Sun | Nov 18, 2018

‘No time to lose’ - Crackdown on cancer causing agents at work

Published:Sunday | December 13, 2015 | 12:00 AMNadine Wilson-Harris
Labourers under the supervision of representatives of the Chemistry Department of the University of the West Indies load asbestos pipes into a container at Burke Road in Old Harbour, St Catherine, in 2007.
Helene Davis-Whyte

With an estimated 31,000 people dying in Latin America and the Caribbean annually from work-related cancer, the regional branch for the Institution of Occupational Safety and Health (IOSH) is urging local businesses to join its No Time to Lose campaign.

This is aimed at getting businesses to help protect staff members from cancer.

According to the IOSH, occupational exposure to asbestos, pesticide, tobacco, sun, benzene, crystalline and silica are among the factors contributing to cancer risk in the workplace.

In Jamaica, the detection of asbestos in some workplaces in recent times has increased fears among workers about their cancer risk. The Statistical Institute of Jamaica, the National Water Commission, the Jamaica Fire Brigade and the St Joseph's Hospital are among organisations where asbestos has been detected in recent years.

Vice-president of the Jamaica Confederation of Trade Unions, Helene Davis-Whyte, told The Sunday Gleaner that the risk of work-related cancer is becoming a serious concern for employees, and as such, they have been engaging the services of experts to conduct audit at certain workplaces for traces of asbestos and other dangerous compounds.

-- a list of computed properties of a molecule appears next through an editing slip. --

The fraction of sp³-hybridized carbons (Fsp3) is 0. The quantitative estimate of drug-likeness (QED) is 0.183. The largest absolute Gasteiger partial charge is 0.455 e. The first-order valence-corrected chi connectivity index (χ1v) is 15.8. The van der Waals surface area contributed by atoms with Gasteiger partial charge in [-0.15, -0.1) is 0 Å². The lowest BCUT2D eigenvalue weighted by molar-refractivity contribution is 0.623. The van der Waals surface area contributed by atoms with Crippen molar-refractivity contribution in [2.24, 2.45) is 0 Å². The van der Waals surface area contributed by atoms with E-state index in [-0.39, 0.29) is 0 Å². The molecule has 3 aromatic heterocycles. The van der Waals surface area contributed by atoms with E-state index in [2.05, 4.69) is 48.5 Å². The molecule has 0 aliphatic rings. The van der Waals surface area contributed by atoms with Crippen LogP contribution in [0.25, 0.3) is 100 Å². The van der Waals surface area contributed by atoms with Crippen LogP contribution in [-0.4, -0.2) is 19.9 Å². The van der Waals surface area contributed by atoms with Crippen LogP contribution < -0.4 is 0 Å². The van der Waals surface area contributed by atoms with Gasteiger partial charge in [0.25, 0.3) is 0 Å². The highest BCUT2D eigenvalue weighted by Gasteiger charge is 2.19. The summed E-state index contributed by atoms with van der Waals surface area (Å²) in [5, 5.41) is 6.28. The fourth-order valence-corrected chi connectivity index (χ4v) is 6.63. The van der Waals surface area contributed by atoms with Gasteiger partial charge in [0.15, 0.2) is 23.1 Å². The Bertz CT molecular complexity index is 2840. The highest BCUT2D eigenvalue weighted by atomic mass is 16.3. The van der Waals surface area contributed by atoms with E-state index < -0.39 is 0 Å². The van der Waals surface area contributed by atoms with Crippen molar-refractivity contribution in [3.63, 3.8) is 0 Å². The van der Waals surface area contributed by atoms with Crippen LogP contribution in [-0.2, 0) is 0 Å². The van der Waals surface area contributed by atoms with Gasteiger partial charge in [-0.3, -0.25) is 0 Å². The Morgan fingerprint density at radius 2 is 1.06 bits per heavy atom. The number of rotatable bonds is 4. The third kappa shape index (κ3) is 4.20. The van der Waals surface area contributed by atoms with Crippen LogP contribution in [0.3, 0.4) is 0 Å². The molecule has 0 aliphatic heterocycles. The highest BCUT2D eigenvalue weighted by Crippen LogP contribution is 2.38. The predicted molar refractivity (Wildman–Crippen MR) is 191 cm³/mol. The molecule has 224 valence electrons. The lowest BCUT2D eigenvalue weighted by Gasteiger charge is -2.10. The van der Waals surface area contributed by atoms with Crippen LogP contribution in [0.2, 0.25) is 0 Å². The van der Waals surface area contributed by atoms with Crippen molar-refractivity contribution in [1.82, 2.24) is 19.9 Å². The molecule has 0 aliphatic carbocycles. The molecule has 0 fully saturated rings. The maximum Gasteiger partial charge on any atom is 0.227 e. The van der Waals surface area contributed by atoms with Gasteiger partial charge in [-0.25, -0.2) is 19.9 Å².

"There were instances at the Trench Town Fire Station and the Port Royal Fire Station, where we identified that the asbestos was, in fact, breaking up, and that was the point at which you could get cancer.

"We insisted on them bringing in the experts and they found that our concern was not unfounded, and so they ended up having to remove and replace the roof at both of those stations," said Davis-Whyte.

She said there are also concerns about the health of firefighters who participated in containing the blaze at the Riverton dump earlier this year, as an air-quality report commissioned by the health ministry noted that high levels of hazardous substances were found.

"We were concerned when information came out that some of the particles that were released in the environment could, in fact, have carcinogenic effects.

"So what we have done is to ensure that the Fire Brigade puts in place regular and constant medical checks so that those persons who were exposed would be able to be identified as early as possible," said Davis-Whyte.


Executive director of the Jamaica Cancer Society (JCS), Yulit Gordon, told The Sunday Gleaner that the organisation screens about 18,000 Jamaicans annually for cancers of the breast, cervix and prostate, which are the three most prevalent cancers in the country.

She said the majority of persons diagnosed with cancer were in their productive years.

"Cancer is affecting Jamaicans in their most productive years, which is also negatively impacting productivity within the workforce, directly resulting from the lengthy recovery process," she said.

In 2014, the JCS provisionally diagnosed 128 women with breast cancer, who were all between the ages of 40 and 55, while of the 1,207 men screened for prostate cancer in that same year, 49 were positively diagnosed.

"For cervical cancer, the society is seeing a high prevalence of abnormal Pap smears within the 25 to 35 age group. These are women in their most productive years, who are employed to the Jamaican workforce," said Gordon.

During a presentation of the No Time to Lose campaign to health and safety professionals in Trinidad and Tobago last week, vice-chair of the IOSH Caribbean branch, Navin Ragoo, called on businesses to ensure that the health of their staff is protected.

"There is rightly a lot of focus on preventing workplace accidents such as falls from height. However, it is equally important that businesses ensure that the health of their staff is protected," he said.